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Maryland takes $60 million revenue hit from closed casinos in April

With Maryland’s casinos dark in April to help prevent spread of the coronavirus, the state of Maryland took a roughly $60 million revenue hit in April and is down more than $85 million in the past 10 months, compared with the previous year, the state Lottery and Gaming Commission said Tuesday.

Gov. Larry Hogan ordered the state’s six casinos closed March 16 as part of a series of executive orders designed to slow the spread of the pandemic in Maryland. Through the first 10 months of the state’s fiscal year, the casinos’ contributions are down 15% from the year before.

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“These are truly unprecedented times,” Maryland Lottery and Gaming Director Gordon Medenica said in a statement. “The casinos generate vital revenue for the state, but we remain focused on the health and safety of the casinos’ patrons and employees as we plan for reopening.”

In April 2019, Maryland’s casinos reported $145.2 million in revenue — $60 million of which went to the state, including $45 million for the Education Trust Fund, according to the commission. The revenues also support the communities where casinos are located and the state’s horse racing industry.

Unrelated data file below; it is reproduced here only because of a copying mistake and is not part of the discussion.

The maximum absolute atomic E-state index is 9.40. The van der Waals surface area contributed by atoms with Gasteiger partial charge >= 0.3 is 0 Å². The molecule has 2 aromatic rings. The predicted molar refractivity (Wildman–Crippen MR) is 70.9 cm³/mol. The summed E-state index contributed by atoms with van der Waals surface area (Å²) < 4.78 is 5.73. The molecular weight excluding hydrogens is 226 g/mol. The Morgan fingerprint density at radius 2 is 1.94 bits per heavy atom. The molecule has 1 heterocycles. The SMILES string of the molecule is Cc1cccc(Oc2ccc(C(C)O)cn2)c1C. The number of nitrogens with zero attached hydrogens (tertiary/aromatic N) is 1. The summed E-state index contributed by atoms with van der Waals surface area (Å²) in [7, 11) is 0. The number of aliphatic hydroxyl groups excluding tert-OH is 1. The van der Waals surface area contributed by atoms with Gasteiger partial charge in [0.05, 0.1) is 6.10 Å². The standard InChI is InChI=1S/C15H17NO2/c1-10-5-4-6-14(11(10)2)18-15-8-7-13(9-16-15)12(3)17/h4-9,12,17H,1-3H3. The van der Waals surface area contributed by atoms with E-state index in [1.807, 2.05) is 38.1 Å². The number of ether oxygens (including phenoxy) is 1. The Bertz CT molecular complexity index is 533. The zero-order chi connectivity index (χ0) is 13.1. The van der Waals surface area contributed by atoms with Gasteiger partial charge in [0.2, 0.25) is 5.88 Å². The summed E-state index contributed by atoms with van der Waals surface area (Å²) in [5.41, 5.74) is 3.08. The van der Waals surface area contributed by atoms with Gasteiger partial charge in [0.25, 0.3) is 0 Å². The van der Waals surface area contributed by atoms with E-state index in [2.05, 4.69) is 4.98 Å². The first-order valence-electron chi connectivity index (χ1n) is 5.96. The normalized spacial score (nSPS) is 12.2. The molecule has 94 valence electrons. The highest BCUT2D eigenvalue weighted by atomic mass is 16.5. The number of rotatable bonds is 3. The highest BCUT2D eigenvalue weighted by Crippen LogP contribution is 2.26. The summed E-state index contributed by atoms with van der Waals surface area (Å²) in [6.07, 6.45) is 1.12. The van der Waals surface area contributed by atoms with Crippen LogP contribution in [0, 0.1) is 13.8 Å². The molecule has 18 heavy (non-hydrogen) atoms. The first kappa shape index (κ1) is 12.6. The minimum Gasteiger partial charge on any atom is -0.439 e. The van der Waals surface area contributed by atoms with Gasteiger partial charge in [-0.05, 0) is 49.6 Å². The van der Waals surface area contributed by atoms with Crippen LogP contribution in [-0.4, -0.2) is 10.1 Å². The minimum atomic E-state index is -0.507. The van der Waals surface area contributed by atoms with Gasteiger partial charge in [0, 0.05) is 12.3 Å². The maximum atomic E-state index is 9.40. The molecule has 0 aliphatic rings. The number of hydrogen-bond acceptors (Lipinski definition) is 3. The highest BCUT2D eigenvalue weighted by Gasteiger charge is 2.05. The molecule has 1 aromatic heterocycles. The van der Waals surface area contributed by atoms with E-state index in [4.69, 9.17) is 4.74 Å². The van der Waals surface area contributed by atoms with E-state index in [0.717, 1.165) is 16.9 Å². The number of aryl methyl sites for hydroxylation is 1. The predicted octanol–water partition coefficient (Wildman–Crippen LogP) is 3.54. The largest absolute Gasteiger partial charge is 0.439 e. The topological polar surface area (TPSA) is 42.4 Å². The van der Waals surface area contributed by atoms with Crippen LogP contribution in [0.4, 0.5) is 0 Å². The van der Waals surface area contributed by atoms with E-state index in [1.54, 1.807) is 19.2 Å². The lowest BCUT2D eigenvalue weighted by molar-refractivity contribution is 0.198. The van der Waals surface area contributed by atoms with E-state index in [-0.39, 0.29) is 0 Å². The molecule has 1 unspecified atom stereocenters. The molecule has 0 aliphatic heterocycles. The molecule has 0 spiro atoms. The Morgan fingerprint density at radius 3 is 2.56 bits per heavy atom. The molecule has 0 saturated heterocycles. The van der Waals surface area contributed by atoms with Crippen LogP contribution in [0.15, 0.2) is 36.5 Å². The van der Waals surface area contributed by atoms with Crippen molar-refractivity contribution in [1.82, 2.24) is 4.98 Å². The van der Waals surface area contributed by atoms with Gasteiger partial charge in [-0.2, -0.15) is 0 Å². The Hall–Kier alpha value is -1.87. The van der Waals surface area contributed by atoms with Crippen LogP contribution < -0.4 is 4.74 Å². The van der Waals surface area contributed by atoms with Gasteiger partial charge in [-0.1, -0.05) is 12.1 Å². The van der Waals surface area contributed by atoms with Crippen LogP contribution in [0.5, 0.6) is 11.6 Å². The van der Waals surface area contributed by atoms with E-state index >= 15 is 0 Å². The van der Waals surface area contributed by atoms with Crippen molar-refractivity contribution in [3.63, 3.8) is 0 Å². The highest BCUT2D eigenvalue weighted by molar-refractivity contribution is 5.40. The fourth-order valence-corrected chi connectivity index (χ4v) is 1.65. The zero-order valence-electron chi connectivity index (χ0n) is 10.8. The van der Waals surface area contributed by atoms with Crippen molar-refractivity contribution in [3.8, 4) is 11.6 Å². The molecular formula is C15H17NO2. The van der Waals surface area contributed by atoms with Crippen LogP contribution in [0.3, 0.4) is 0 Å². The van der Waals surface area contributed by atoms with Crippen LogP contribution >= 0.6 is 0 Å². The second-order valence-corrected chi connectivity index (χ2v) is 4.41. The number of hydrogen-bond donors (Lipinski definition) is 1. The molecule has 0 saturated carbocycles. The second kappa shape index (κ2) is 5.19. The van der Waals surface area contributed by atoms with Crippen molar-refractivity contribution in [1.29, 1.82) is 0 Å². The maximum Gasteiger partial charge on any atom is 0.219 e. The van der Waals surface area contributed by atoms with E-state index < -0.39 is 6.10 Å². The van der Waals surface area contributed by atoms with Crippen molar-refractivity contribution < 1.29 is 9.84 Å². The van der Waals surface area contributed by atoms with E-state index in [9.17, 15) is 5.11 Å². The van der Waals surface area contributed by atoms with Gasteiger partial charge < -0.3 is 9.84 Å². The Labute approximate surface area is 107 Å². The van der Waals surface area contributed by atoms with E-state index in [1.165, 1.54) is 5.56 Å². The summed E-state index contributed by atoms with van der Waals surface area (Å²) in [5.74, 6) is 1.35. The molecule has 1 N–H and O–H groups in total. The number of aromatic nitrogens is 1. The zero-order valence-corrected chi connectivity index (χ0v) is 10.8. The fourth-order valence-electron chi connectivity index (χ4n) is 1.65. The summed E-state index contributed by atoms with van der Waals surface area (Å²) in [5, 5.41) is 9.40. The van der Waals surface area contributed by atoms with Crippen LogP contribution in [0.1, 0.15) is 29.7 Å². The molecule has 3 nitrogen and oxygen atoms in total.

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Contributions to the trust fund in the past 10 months are down more than 14%, roughly in line with total contributions to the state.

The casinos have seen total revenues drop by $220 million over the past 10 months, largely due to the closures, compared with the same period last year.

They are MGM National Harbor in Prince George’s County; Live Casino & Hotel in Anne Arundel County; Horseshoe Casino Baltimore in Baltimore City; Ocean Downs Casino in Worcester County; Hollywood Casino Perryville in Cecil County; and Rocky Gap Casino Resort in Allegany County.

The state’s total losses from its share of the casino and lottery revenues this fiscal year could surpass $250 million, compared with prepandemic projections by the Board of Revenue Estimates, Medenica estimated last month.

Casino and lottery money plays a significant role in Maryland’s budget. Revenue from the two sources provided $1.3 billion to the state during the fiscal year ending June 30. Casinos generated most — $717.5 million — of that total.

While it’s not clear when the casinos will be allowed to reopen, Medenica said the commission is working with the casinos on new safety measures and cleaning protocols for whenever they do.

“The casinos are working hard on preparations,” he said. “One advantage is that they already have extensive surveillance and security measures in place, which gives them unique capabilities for monitoring their patrons’ adherence to social distancing and other safety protocols.”

Anyone struggling with gambling addiction can get help at mdgamblinghelp.org or by calling 1-800-GAMBLER.

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